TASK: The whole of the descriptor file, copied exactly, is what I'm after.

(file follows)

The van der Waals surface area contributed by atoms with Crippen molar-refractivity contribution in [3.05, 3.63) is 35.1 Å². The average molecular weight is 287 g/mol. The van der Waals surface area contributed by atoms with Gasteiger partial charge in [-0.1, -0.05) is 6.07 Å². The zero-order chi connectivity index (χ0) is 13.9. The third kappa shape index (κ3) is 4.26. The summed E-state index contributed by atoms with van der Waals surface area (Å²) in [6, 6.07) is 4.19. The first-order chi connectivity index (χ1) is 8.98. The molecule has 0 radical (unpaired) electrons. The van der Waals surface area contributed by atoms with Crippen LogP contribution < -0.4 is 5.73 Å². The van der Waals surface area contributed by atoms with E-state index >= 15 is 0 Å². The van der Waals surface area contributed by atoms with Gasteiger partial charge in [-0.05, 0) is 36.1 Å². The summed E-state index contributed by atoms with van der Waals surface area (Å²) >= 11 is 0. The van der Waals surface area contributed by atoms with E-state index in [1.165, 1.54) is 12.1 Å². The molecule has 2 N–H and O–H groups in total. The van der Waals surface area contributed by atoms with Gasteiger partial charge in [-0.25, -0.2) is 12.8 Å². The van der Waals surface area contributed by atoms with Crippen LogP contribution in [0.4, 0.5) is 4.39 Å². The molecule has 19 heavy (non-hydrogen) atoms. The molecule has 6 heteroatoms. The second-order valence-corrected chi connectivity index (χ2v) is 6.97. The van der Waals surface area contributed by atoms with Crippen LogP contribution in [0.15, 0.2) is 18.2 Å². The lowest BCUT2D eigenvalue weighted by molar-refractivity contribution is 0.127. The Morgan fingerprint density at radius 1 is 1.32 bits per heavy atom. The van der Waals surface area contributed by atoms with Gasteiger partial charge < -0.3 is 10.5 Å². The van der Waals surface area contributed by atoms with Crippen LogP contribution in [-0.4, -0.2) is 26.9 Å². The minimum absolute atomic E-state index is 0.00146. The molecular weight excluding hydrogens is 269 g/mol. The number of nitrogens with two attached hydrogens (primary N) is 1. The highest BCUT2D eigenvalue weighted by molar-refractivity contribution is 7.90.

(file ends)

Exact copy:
The van der Waals surface area contributed by atoms with Crippen molar-refractivity contribution in [3.05, 3.63) is 35.1 Å². The average molecular weight is 287 g/mol. The van der Waals surface area contributed by atoms with Gasteiger partial charge in [-0.1, -0.05) is 6.07 Å². The zero-order chi connectivity index (χ0) is 13.9. The third kappa shape index (κ3) is 4.26. The summed E-state index contributed by atoms with van der Waals surface area (Å²) in [6, 6.07) is 4.19. The first-order chi connectivity index (χ1) is 8.98. The molecule has 0 radical (unpaired) electrons. The van der Waals surface area contributed by atoms with Crippen LogP contribution < -0.4 is 5.73 Å². The van der Waals surface area contributed by atoms with E-state index >= 15 is 0 Å². The van der Waals surface area contributed by atoms with Gasteiger partial charge in [-0.05, 0) is 36.1 Å². The summed E-state index contributed by atoms with van der Waals surface area (Å²) >= 11 is 0. The van der Waals surface area contributed by atoms with E-state index in [1.165, 1.54) is 12.1 Å². The molecule has 2 N–H and O–H groups in total. The van der Waals surface area contributed by atoms with Gasteiger partial charge in [-0.25, -0.2) is 12.8 Å². The van der Waals surface area contributed by atoms with Crippen LogP contribution in [0.4, 0.5) is 4.39 Å². The molecule has 19 heavy (non-hydrogen) atoms. The molecule has 6 heteroatoms. The second-order valence-corrected chi connectivity index (χ2v) is 6.97. The van der Waals surface area contributed by atoms with Crippen LogP contribution in [0.15, 0.2) is 18.2 Å². The lowest BCUT2D eigenvalue weighted by molar-refractivity contribution is 0.127. The Morgan fingerprint density at radius 1 is 1.32 bits per heavy atom. The van der Waals surface area contributed by atoms with Gasteiger partial charge < -0.3 is 10.5 Å². The van der Waals surface area contributed by atoms with Crippen LogP contribution in [-0.4, -0.2) is 26.9 Å². The minimum absolute atomic E-state index is 0.00146. The molecular weight excluding hydrogens is 269 g/mol. The number of nitrogens with two attached hydrogens (primary N) is 1. The highest BCUT2D eigenvalue weighted by molar-refractivity contribution is 7.90.